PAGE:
Standalone Fantasy Recommendations!

I want to start doing more recommendation posts, so I thought that this was a good place to start! I am including two sci-fi/dystopian books on this list because it was originally going to be “Standalone Sci-fi & Fantasy Recommendations”, but there are two sci-fi books among ten fantasy books! Sci-fi with be marked with a *!

I want to start doing more recommendation posts, so I thought that this was a good place to start! I am including two sci-fi/dystopian books on this list because it was originally going to be “Standalone Sci-fi & Fantasy Recommendations”, but there are two sci-fi books among ten fantasy books! Sci-fi with be marked with a *!

Warbreaker by Brandon Sanderson

After being carefree her whole life, Siri is suddenly sent to marry the God King in order to fulfill her country’s treaty instead of her sister Vivenna, who has been trained since birth for this purpose. Vivenna follows Siri to God King’s city in order to try and save her from her fate.

As of right now, this book is a standalone (though there is probably going to be a sequel in the future) and it is a self-contained story. I think the magic in this book is so cool and I really enjoyed all of the characters that we get to follow. There isn’t a ton of action in this book, which is actually why I liked it so much!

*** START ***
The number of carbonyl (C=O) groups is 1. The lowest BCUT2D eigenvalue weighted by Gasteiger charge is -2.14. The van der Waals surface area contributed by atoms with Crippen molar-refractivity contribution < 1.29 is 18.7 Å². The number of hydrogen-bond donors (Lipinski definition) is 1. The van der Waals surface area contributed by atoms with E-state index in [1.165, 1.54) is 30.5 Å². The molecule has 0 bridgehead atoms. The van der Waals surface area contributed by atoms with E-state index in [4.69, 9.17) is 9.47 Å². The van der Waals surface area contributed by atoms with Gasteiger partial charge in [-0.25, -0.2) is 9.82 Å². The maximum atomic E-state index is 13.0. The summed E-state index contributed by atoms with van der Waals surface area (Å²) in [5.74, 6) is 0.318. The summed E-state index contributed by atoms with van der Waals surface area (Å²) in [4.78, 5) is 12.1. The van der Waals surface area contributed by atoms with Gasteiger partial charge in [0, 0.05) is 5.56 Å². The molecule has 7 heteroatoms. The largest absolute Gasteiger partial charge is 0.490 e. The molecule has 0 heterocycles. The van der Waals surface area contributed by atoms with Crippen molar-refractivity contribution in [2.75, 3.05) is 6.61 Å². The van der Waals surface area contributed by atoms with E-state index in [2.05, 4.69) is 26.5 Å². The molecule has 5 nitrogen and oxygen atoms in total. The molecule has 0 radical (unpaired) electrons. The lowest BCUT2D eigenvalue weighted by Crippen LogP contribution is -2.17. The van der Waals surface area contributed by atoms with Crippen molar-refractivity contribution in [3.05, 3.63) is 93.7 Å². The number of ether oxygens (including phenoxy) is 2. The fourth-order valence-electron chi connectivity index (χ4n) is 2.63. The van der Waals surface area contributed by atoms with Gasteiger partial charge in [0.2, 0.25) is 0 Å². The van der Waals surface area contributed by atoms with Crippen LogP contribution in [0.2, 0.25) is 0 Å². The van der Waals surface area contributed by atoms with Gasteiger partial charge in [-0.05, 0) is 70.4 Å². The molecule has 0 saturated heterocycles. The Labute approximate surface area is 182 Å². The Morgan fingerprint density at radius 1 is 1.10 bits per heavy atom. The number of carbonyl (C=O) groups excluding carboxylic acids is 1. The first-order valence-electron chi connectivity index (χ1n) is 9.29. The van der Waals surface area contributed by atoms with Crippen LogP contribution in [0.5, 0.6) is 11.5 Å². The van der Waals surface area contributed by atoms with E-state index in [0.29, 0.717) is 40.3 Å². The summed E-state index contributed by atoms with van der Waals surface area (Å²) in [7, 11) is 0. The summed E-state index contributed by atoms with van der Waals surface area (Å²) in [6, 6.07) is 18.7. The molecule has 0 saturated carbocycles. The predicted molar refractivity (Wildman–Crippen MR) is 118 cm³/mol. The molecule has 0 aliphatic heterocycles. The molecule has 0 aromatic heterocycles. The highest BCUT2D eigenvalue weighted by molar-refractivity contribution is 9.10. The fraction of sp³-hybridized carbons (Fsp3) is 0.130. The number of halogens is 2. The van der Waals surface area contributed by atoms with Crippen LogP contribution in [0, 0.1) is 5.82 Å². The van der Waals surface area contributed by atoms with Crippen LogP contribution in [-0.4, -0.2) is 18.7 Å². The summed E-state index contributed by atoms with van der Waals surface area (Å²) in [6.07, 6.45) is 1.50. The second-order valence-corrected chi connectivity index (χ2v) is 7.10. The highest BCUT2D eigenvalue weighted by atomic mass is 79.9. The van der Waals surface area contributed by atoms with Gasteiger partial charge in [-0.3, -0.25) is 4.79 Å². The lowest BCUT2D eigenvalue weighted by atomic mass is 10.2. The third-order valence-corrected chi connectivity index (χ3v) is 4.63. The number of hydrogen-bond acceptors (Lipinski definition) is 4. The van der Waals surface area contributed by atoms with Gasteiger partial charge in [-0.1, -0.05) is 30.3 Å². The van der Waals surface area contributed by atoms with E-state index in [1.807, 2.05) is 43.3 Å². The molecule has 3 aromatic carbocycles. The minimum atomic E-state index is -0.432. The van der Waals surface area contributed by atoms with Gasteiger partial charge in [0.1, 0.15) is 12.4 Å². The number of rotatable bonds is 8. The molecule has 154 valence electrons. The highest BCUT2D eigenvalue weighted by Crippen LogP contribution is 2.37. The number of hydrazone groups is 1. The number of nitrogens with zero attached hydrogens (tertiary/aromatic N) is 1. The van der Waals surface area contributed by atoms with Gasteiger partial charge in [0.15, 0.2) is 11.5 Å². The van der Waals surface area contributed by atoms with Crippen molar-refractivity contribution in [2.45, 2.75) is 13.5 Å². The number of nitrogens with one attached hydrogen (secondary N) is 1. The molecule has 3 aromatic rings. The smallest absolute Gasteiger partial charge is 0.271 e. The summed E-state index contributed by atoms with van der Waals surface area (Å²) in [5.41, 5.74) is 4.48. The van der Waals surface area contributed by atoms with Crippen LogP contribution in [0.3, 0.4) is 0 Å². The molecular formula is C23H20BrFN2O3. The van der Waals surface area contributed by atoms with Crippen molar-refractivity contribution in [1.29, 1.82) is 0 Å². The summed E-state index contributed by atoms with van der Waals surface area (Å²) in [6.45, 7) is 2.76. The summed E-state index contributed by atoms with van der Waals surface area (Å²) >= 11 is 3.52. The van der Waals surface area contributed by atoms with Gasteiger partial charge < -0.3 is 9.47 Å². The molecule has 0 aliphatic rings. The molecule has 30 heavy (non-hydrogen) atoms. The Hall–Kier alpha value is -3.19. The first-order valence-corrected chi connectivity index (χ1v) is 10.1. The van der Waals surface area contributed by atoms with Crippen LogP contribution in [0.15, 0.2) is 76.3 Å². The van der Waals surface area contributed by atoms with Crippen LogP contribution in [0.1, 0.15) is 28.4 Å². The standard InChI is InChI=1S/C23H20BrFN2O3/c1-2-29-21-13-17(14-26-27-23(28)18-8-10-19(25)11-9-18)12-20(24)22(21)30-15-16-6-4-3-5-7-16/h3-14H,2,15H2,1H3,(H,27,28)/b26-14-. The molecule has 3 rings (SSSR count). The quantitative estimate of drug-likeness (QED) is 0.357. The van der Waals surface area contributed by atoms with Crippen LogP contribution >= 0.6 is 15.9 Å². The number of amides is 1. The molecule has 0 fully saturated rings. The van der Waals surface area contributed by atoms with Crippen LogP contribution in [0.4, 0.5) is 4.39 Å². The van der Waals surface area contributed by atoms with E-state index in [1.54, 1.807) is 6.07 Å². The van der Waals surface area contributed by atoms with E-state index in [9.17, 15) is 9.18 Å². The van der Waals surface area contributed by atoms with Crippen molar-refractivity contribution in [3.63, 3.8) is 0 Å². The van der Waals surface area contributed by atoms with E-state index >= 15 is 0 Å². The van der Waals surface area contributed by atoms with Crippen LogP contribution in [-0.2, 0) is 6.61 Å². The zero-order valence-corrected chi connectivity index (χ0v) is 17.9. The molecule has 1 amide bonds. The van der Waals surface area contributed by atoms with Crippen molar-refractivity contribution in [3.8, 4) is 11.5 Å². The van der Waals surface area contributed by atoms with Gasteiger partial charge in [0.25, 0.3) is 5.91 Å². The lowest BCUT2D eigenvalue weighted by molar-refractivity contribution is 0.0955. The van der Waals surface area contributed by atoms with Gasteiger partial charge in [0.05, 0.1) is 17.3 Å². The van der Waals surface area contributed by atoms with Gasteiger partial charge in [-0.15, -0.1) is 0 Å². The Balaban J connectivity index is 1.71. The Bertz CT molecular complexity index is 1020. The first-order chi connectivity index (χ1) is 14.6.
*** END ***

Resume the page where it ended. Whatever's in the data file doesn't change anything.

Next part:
Book of a Thousand Days by Shannon Hale

Dashti gets locked in a tower with her Lady Saren for seven years because of Saren’s refusal to marry a man she hated. As Dashti journals her way through their imprisonment, the two must face the trials of living in the tower, as well as Saren’s suitors showing up outside of the tower.

I adore this book. It is apparently a retelling of a Grimm fairytale, though I don’t know which one, but it set in fictional Mongolia. The fantasy elements are kind of minimal, but I love the story, the characters, and the themes of this book.

Dry by Neal & Jarrod Shusterman*

After the water runs out in California, Alyssa must try to find water and safety for herself and her brother.

This book is so intense! I think this is technically considered a dystopian, but the scary thing is that it feels like the scenario could happen in the very near future. It follows a group of teens over a few days and I know that type of story isn’t for everyone, but I think it is such an interesting look at the nature of people and how they react in disasters. Keep some water nearby for this one!